India’s best know startups Flipkart and Paytm got a pat on their back from Masayoshi Son, founder and chairman of Japanese investment bank SoftBank. The companies benefitted from Son, who invested in the two firms from his company’s $ 100 billion Vision Fund.

Son’s praise comes at a time when Paytm is planning a $1 billion investment to ramp up its payments business and build a financial services platform to expand the scope of its operations in the financial services space. Flipkart, too, is flying high after it managed to stay ahead of Amazon during the peak festive period sales during September and October, vindicating its growth prospect after a large round of investment during the year.

Softbank which claims to have cumulative investment of $6 billion in India, is banking on the Indian unicorns to help his massive $100 billion fund deliver good returns. Analysts had earlier claimed that Softbank’s Vision Fund was so massive that it size is more a liability than a blessing, as Son would have to find larger and late stage investments to deploy his capital.

However, late stage investments aren’t that profitable as risky early stage investments. To that extent, for Son, the success of investments in the likes of Flipkart and Paytm is crucial for Vision Funds overall performance.

“I believe, after China in terms of size, India should be next, and in a market with such huge potential Flipkart has 60 per cent market share which is a good start,” said Son on Monday while announcing Softbank’s result. Son grew to fame with his early investments in Yahoo and Alibaba, which gave him stupendous returns.

Now, his vision fund has investors ranging from the Saudi Arabia Soveirgn fund to Apple and is considered the 800-pound gorilla of the investing world. “Flipkart, India’s number one e-tailer has 60 per cent share in the domestic e-commerce market and is bigger than Amazon in India. It is very difficult to see someone who is bigger than Amazon,” added Son.

Flipkart claims it has captured 70 per cent of India’s e-commerce market after seeing huge success in the recent festive sale period, and is almost twice the size of its rival Amazon. The company is aggressively looking at expanding its market share after raising $1.4 billion led by Tencent and another $2.5 billion from SoftBank earlier this year.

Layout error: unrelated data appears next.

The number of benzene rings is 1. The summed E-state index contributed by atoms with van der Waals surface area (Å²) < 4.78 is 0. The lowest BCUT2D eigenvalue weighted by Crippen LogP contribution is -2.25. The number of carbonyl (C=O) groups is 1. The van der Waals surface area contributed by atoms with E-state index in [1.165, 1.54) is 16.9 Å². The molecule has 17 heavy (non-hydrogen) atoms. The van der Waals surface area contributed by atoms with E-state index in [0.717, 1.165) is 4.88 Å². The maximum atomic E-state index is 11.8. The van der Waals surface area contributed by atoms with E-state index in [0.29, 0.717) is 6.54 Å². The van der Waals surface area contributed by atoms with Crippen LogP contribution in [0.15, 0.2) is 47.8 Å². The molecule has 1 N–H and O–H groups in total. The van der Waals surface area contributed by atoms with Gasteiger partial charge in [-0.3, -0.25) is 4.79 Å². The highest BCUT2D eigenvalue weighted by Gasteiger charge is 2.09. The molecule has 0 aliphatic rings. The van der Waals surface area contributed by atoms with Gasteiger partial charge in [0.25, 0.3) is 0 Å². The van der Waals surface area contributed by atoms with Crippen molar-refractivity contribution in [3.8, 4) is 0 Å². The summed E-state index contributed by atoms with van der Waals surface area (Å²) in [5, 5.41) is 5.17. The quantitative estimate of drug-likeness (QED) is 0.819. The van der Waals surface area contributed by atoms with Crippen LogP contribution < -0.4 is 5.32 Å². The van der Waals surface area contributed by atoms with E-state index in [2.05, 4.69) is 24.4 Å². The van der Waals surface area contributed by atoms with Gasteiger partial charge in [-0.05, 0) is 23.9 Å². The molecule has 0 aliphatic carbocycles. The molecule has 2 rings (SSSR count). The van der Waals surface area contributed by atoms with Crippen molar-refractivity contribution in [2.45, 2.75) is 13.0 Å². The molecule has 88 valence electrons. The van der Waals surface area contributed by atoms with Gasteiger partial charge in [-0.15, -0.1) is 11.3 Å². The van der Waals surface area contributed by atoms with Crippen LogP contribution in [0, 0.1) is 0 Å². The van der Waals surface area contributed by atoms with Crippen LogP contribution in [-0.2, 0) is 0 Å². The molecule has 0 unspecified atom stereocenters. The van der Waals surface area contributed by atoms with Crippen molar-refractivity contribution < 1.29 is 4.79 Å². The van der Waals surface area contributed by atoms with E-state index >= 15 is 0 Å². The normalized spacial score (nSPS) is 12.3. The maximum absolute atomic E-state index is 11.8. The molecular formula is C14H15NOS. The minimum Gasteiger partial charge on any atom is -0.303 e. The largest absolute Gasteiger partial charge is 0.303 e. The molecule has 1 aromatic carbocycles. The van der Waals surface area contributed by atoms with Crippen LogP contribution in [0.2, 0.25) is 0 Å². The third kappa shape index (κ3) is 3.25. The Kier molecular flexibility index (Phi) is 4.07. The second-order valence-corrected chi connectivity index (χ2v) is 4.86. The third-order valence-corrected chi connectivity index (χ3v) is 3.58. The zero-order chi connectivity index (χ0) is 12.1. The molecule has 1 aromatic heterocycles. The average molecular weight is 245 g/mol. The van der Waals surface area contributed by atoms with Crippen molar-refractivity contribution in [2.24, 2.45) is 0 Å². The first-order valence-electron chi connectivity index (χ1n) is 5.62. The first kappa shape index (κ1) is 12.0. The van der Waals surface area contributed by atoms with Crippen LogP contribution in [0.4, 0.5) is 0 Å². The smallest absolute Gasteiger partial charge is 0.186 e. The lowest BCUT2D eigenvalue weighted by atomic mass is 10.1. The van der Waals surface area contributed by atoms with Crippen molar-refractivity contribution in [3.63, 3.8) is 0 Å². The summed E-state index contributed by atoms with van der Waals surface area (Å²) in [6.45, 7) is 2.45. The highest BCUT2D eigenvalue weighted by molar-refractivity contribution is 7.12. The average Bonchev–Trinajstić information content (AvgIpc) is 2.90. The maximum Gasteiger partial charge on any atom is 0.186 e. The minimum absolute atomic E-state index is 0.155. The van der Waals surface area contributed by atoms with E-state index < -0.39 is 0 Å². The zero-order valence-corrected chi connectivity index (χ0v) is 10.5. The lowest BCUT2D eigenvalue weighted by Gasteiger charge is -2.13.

Son said the Vision Fund’s other big investment in India, Paytm, controls 58 per cent of the digital payments market, and that the company had grown by 230 per cent year-on-year in the 12 months to March 2017.

“In China, Alipay has been successful as a business model and Alipay and SoftBank support Paytm.Again, thanks to the Alibaba Group, we are the second-largest shareholder in Paytm,” Son added. SoftBank has 20% stake in Paytm's parent One97 Communications.

Paytm was benefitted massively from the government’s demonetisation exercise in November last year, which helped it extend its lead over rivals such as FreeCharge and MobiKwik. So far, India’s digital payments had space lacked a large foreign player, but with the recent entry of Google’s Tez and the upcoming launch of WhatsApp payment feature, Paytm is likely to face competition. Paypal is also expanding operations in India.

Softbank committed more than $4 billion to India’s startup ecosystem in 2017, double of what it investment in the country since 2014. Son feels that given the early stages of e-commerce, India, with its huge market, population and economic growth holds as much opportunity as China. Softbank has invested in Paytm, Flipkart, Ola, Hike Messenger, grocery e-tailers Grofers and Oyo rooms, spreading its investment across fast growing payments, e-commerce and ride-sharing segments. Overseas, Softbank is an investor in Uber and is said to be eyeing an investment in Lyft, the latest version of ride-sharing business.

While Son is bullish on India’s e-commerce market, his past bets have not panned out as planned. One of Softbank’s early high profile investment in Housing.com, a online real estate portal, petered out after the firm lost its way overspending their initial investment. After investing nearly $1 billion in Snapdeal, he was forced to write it off as a loss when an attempted merger with Flipkart did not go through. Softbank then decided to double its investment in Flipkart, rising its stake in the Indian e-commerce market.